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Does Addressable Advertising Spell the End of Demographics?

January 22nd, 2019   ||    by Susan Kuchinskas

In early December, Nielsen expanded its Dynamic Ad Insertion (DAI) pilot that will let MediaTek-powered smart TV platforms deliver addressable advertising in five major US markets.

According to Research Live, the platform will consider not only the traditional demographics of gender and age but also unspecified advanced demographics.

This is just the latest step toward the age of addressable advertising for television. Advertisers can deliver ads relevant to individuals who are watching a show, instead of inferring what’s relevant based on the show they’re watching.

What does this mean for the traditional demographics that advertisers have relied on so heavily when it comes to TV advertising?

Demographics Aren’t Dead

Well, Google has officially declared demographic targeting as dead, claiming, “Targeting audiences based on their behavioral ‘intent’ or affinity (such as what they watch, search, visit) gives marketers a more accurate picture of their audience.”

True enough, although the situation is more complicated for television advertising. Using demographic assumptions can lead to advertisers missing large swaths of their prospects. For example, 49 percent of viewers of the 2017 Super Bowl were female, according to Forbes. (Women also paid more attention to the game and to ads than the men did.)

That doesn’t mean we’ll be seeing more ads for Pampers and less for beer in future Super Bowls. But with addressable advertising, Pampers could combine demographic assumptions—female, under 40—with viewing behavior to send ads to women during lower-profile games. (Behavioral data might also show that men actually buy their fair share of diapers. You never know.)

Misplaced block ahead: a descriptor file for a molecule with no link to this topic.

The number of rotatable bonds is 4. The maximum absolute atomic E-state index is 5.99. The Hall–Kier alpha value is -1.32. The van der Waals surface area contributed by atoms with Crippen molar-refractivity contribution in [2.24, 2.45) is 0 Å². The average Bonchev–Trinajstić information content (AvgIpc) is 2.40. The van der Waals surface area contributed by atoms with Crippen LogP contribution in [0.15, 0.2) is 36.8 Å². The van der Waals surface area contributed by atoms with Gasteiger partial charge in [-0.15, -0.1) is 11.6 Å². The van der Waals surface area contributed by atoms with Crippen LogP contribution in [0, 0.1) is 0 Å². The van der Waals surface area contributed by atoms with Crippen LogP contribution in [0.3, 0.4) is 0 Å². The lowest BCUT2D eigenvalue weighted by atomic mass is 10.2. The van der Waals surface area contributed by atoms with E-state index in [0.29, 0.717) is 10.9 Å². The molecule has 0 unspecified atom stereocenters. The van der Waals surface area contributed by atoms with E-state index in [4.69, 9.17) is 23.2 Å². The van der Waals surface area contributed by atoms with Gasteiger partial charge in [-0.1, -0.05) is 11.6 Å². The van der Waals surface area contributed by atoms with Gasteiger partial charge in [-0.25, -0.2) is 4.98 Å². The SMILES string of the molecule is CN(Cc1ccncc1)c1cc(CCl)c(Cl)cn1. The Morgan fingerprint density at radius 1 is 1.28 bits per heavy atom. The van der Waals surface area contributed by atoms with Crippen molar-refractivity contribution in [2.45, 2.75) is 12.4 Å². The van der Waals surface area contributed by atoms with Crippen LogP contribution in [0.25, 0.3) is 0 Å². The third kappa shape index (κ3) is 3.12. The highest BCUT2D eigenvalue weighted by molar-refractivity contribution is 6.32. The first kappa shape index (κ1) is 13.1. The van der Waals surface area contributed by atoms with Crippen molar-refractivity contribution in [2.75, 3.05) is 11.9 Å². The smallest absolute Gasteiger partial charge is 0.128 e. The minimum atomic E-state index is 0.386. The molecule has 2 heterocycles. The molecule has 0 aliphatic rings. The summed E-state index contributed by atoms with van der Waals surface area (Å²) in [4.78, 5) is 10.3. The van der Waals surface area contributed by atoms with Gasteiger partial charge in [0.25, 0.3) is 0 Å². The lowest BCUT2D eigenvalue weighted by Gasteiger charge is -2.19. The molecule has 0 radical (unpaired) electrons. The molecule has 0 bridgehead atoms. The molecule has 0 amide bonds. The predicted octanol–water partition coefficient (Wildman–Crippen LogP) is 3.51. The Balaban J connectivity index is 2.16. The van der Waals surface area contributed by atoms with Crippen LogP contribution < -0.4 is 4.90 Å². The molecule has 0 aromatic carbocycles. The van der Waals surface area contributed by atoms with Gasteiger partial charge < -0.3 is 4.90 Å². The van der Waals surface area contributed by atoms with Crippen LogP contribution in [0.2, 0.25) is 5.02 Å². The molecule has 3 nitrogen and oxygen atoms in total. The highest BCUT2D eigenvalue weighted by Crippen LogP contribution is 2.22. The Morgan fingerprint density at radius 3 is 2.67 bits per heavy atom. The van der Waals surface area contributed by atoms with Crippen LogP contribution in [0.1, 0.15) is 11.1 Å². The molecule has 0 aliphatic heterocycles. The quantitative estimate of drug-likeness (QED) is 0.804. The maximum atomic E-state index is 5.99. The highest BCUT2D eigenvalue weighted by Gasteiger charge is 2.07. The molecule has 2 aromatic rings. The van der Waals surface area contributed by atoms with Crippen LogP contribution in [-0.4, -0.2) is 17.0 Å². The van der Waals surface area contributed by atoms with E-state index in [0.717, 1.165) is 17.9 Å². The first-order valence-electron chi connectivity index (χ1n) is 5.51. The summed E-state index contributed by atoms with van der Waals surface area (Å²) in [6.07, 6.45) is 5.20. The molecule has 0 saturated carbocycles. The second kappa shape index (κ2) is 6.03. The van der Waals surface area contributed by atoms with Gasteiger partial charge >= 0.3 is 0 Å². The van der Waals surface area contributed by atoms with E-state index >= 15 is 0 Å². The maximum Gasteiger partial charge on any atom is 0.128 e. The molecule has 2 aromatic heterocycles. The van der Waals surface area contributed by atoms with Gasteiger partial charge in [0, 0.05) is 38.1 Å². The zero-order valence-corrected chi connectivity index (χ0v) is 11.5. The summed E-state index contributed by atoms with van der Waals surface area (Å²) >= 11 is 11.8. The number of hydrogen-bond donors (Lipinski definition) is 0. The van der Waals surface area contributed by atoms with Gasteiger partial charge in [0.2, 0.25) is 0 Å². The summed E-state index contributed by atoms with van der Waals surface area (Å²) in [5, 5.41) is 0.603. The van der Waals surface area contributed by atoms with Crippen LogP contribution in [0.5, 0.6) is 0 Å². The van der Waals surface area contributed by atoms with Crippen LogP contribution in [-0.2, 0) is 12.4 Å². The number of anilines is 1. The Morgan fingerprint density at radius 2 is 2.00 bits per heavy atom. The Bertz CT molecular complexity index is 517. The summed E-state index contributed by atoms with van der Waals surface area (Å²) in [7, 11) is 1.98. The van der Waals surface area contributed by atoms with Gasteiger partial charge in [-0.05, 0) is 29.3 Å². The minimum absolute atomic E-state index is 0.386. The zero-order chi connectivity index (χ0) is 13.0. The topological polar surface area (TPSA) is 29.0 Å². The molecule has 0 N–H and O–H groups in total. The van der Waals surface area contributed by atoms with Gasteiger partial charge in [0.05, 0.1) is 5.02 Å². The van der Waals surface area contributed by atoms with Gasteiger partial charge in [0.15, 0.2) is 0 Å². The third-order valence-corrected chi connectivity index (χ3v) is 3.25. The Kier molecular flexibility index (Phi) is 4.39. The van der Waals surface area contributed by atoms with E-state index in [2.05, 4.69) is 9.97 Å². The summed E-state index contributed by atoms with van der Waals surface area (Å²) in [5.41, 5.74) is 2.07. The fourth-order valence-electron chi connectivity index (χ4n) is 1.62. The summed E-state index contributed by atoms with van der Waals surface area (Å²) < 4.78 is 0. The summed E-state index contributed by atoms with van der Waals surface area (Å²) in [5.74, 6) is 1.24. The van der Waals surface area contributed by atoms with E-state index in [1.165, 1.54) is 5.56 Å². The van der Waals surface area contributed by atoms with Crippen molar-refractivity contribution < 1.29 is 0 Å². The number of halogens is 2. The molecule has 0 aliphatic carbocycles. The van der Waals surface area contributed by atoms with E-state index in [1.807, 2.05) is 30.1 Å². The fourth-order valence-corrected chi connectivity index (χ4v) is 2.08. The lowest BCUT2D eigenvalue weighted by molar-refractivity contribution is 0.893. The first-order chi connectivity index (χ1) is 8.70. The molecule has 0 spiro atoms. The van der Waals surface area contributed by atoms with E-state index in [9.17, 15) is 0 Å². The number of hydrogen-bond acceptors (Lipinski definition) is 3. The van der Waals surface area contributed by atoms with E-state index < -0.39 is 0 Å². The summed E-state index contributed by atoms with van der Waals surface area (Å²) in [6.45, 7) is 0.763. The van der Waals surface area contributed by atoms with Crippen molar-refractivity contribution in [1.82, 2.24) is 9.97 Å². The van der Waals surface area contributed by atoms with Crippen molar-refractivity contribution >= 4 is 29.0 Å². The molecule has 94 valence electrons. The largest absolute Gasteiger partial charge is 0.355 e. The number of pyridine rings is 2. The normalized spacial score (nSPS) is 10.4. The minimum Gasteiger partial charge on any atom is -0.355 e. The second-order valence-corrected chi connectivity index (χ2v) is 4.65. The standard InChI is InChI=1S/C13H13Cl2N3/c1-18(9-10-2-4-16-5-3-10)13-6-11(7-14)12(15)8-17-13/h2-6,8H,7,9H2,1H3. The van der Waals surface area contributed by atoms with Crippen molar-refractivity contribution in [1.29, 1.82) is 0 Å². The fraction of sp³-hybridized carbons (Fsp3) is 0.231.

We don’t think demographics are truly dead. They’ve just been demoted. As this hypothetical example shows, combining demographics with a variety of third-party data is the winning play.

A Boon to Advertisers and Stations

As Adweek details, addressable advertising provides many benefits to advertisers:

  • Multiple ways to define an audience, including purchase history, behavioral data, and third-party data, as well as traditional demographics
  • Reducing waste in the ad spend
  • Better response from consumers when ads are relevant to them
  • The ability to test spots and target audiences quickly in order to find the right balance
  • Better attribution

Addressable advertising could benefit broadcasters and local stations as well, by allowing them to charge higher rates for the more effective advertising. They might pass along some of this benefit to viewers by reducing the number of commercials shown.

One example of these benefits is campaign ads—one of the biggest sources of revenue for many local stations. The Boston Globe says political groups and candidates combine voting records with data such as home ownership and job history, to pay broadband providers to show ads to the desired target.

One addressable advertising campaign could be targeted toward undecided voters, while a get-out-and-vote campaign could be targeted toward a candidate’s supporters.

This tactic is used frequently for cable, broadband, and streaming services. The ability for broadcast and local stations to offer similar targeting could increase ad revenues while it improves advertisers’ ROI.

There’s been a call for the television industry to adopt and enable digital strategies, especially the use of data to drive campaigns. Movement is slow but steady—and this will be a win for advertisers, broadcasters, and consumers.

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